A port spokesperson declined to name potential partners, telling Bisnow only that it is still in ongoing discussions with several parties who are interested in the facility.

Beyond this year's contraction, "the port is planning for growth in the volume of cargo that moves through the Oakland seaport," Brandes said. "That means a demand for warehousing in and around the port is likely to continue and could extend to the Central Valley.”

On the logistics front, the Port of Oakland is also bolstered by an ongoing three-building development by industrial developer giant Prologis. Two of those buildings remain available to be leased, with the third logistics property completing construction now, with all 189K SF still available, according to Hatcher.

Port of Oakland Maritime Director Bryan Brandes

“Both the Centerpoint Properties and the Prologis developments, which are on separate sides of the former Oakland Army base, are the premier industrial facilities in the Bay Area in terms of location and functionality," Hatcher said.

"[The port area] has tremendous location advantages both in terms of visibility and logistics," he said. “In terms of making the Port of Oakland a first port of call for import-exporters, for shippers, I think having Class-A, functional product at the port is tremendously important."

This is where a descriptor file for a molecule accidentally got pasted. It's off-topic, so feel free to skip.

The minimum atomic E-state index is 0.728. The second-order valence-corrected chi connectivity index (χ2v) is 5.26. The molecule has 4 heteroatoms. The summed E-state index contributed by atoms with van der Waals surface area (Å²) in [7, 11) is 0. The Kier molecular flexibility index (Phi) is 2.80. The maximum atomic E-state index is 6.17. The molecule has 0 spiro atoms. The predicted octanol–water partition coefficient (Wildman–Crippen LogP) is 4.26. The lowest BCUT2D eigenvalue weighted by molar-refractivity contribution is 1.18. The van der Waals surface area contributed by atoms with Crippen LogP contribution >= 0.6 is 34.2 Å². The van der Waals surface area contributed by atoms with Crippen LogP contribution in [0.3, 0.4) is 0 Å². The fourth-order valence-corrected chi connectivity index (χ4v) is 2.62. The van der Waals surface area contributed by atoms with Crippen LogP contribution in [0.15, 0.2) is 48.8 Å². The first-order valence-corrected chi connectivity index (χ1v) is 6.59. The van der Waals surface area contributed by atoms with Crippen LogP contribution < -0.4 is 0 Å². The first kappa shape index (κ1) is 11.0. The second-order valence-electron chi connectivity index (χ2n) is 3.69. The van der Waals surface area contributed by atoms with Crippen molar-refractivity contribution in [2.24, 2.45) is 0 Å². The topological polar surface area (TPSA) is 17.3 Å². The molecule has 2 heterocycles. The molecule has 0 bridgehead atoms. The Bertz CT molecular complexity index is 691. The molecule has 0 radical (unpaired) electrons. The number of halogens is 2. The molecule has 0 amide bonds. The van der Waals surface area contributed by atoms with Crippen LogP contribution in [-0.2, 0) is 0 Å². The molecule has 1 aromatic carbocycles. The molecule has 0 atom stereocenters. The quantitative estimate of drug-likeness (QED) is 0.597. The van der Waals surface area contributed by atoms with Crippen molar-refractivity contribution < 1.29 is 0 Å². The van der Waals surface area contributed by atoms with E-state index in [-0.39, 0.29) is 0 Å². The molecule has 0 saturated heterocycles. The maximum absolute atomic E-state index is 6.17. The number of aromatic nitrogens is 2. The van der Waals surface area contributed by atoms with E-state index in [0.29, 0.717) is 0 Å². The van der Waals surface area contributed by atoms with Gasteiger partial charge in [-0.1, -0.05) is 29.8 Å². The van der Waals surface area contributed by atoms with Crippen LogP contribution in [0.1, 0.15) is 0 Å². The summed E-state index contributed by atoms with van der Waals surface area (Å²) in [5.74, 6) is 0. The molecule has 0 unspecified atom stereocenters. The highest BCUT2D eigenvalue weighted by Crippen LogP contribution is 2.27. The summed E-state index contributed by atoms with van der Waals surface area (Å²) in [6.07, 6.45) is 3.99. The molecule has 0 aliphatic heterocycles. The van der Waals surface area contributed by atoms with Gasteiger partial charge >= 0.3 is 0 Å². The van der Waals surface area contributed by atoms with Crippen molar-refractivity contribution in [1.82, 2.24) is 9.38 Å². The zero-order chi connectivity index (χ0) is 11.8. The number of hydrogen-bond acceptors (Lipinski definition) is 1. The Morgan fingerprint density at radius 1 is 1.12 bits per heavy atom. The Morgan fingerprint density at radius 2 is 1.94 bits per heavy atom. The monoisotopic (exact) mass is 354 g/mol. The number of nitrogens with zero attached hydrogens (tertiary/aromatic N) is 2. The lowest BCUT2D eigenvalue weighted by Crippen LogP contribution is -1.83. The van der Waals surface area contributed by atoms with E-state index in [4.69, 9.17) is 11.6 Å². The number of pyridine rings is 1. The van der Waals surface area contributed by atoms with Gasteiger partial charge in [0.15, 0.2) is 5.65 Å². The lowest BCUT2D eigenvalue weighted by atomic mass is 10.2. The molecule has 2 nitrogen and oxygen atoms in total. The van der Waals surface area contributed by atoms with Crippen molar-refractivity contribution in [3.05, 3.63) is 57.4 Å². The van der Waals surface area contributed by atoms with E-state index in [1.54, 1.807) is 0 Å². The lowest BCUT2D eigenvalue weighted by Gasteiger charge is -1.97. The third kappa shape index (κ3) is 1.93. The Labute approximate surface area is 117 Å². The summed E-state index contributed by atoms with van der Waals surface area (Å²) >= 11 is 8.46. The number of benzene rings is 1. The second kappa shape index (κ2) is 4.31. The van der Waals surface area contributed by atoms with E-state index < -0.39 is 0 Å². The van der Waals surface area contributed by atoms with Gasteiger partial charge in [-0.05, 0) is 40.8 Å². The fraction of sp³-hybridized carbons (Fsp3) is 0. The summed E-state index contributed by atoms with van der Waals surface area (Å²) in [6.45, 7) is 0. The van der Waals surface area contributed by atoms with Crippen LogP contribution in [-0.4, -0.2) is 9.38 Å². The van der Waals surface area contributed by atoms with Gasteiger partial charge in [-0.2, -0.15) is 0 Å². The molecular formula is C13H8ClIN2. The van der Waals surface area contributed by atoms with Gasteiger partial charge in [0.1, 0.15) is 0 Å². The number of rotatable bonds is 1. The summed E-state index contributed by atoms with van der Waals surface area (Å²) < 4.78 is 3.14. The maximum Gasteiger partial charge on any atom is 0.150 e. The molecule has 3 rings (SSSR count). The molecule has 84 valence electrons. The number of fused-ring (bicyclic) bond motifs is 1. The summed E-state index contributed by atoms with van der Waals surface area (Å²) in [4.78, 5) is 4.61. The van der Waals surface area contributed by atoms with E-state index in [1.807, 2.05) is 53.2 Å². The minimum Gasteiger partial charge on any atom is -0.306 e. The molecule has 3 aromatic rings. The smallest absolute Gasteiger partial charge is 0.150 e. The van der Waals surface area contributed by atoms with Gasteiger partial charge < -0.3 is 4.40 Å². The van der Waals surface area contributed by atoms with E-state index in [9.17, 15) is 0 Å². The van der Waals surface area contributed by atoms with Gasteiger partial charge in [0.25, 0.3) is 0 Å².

A team featuring JLL Managing Directors Jason Ovadia and Greg Matter and Vice President Patrick Metzger are leading leasing efforts at the CenterPoint project, while a Colliers International team led by Executive Vice Presidents Mark Maguire and Greig Lagomarsino are the agents listed for Prologis' three-part project.

In Q2, the average asking rent for industrial space in Oakland was $14.04 per SF per year, according to Colliers International. 

A port spokesperson referred a request for rent pricing to CenterPoint, which didn't respond. JLL declined to comment.  

Hatcher cited other ongoing seaport projects as additional boons to the East Bay industrial sector, including larger vessels accommodated by bigger cranes the port expects to get by the end of this year.

“Having the infrastructure, the cranes to remove those containers, having a deepwater berth where ships can actually come and go at that size, and then the rail and infrastructure to get those containers off and where they need to go, has been a monumental investment by the Port of Oakland," Hatcher said.

Hatcher said the port has seen its largest incoming vessels about double in size from about 10,000 TEUs, or 20-foot equivalent units, over the last decade. After seeing its first 18,000-TEU vessel in 2016, the port is expected to see three 19,000-TEU vessels later this year, according to Brandes.

Brandes said the potential value added by the entire seaport logistics complex, which still requires at least two years of planning before second-phase groundbreaking, is especially high.

“We’re not aware of any other U.S. port that has the land available to duplicate Oakland’s ability to directly connect its transportation and logistics capabilities on port property," he said.